The Red Sox will have to work quickly to reinforce their starting rotation, as their aggressive former president of baseball operations has already taken a top arm off the board.
On Sunday, Dave Dombrowski’s Philadelphia Phillies and Aaron Nola agreed to terms on a seven-year deal worth $172 million.
Nola, 30, has spent his entire career in red pinstripes thus far and seems destined to become the rare Major Leaguer of his era to continue that to the end. The Phillies drafted him seventh overall in 2014, and he debuted just 13 months later. Over nine years, he owns a career 3.72 ERA, 3.38 FIP, and 1.129 WHIP in the regular season. He’s finished between third and seventh in National League Cy Young voting three times since 2018 when he also became a first-time All-Star and finished 13th in the NL MVP race.
For a Phillies team that has undergone immense turmoil and transformation over the last decade, Nola has been the rare constant, so it comes as little surprise that they pulled out all the stops to get a deal done early. He was with them during the frustrating, often seemingly-endless, downward spiral and malaise that followed their 2007-11 “Golden Era,” and was crucial to them ending their postseason drought last year.
The 2022 Phillies were only the third Wild Card team but overcame the St. Louis Cardinals, Atlanta Braves, and San Diego Padres to win their first pennant since 2009. They went all the way to Game 6 of the World Series. They were a playoff team again this year but fell to the Arizona Diamondbacks in the NLCS. Nola has nine career postseason starts under his belt over these two Octobers, including four scoreless performances of at least six innings apiece.
While re-signing with the Phillies seemed the likely outcome of his free agency, Nola was an appealing target for the Red Sox for one simple, yet crucial reason: health. Since his first full season in the Majors in 2016, he’s made 20 or more starts every year, and at least 32 in each of the last five 162-game seasons. No Red Sox pitcher made 30 starts in 2023, and only Nick Pivetta reached the mark in 2022. Boston hasn’t had a pitcher with at least five 30-start seasons since Jon Lester between 2008-13.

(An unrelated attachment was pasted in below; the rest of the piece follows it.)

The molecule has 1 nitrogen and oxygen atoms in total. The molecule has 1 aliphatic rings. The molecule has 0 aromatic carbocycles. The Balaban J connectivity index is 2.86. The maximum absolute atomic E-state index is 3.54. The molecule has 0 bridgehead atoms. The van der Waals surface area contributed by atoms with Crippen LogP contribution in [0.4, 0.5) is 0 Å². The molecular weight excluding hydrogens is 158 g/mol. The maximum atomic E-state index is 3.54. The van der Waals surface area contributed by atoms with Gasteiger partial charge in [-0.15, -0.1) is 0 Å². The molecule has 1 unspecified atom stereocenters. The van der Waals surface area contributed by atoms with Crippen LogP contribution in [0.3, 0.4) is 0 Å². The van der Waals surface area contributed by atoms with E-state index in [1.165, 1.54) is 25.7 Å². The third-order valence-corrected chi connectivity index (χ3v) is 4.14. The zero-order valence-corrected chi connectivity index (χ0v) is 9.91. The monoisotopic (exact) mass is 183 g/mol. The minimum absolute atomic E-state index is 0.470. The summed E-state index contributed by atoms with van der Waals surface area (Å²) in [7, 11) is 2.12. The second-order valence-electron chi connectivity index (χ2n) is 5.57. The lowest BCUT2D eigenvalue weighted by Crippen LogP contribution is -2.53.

Dombrowski used to work this quickly for Boston, bringing in top arms early in consecutive offseasons. Between Nov. 13 and Dec. 4, 2015, he acquired Craig Kimbrel from the San Diego Padres and signed David Price to a then-franchise record seven-year, $217 million contract. On Dec. 6 the following year, he traded four prospects to get Chris Sale. All three were crucial to the historic 2018 season and World Series championship.
Nola was the first domino to fall, and now that he has, others won’t be far behind. The free-agent starting pitching market is headlined by a trio of elite arms in Shohei Ohtani (who won’t pitch in 2024), Nippon star Yoshinobu Yamamoto, and 2023 NL Cy Young winner Blake Snell. They could also target newly-minted World Series champ Jordan Montgomery or attempt a reunion with Eduardo Rodriguez, and of course, they have enough talent in their farm system to swing some impressive trades.
If the Red Sox are serious about building a winner this winter, Craig Breslow might want to take a page out of Dombrowski’s book.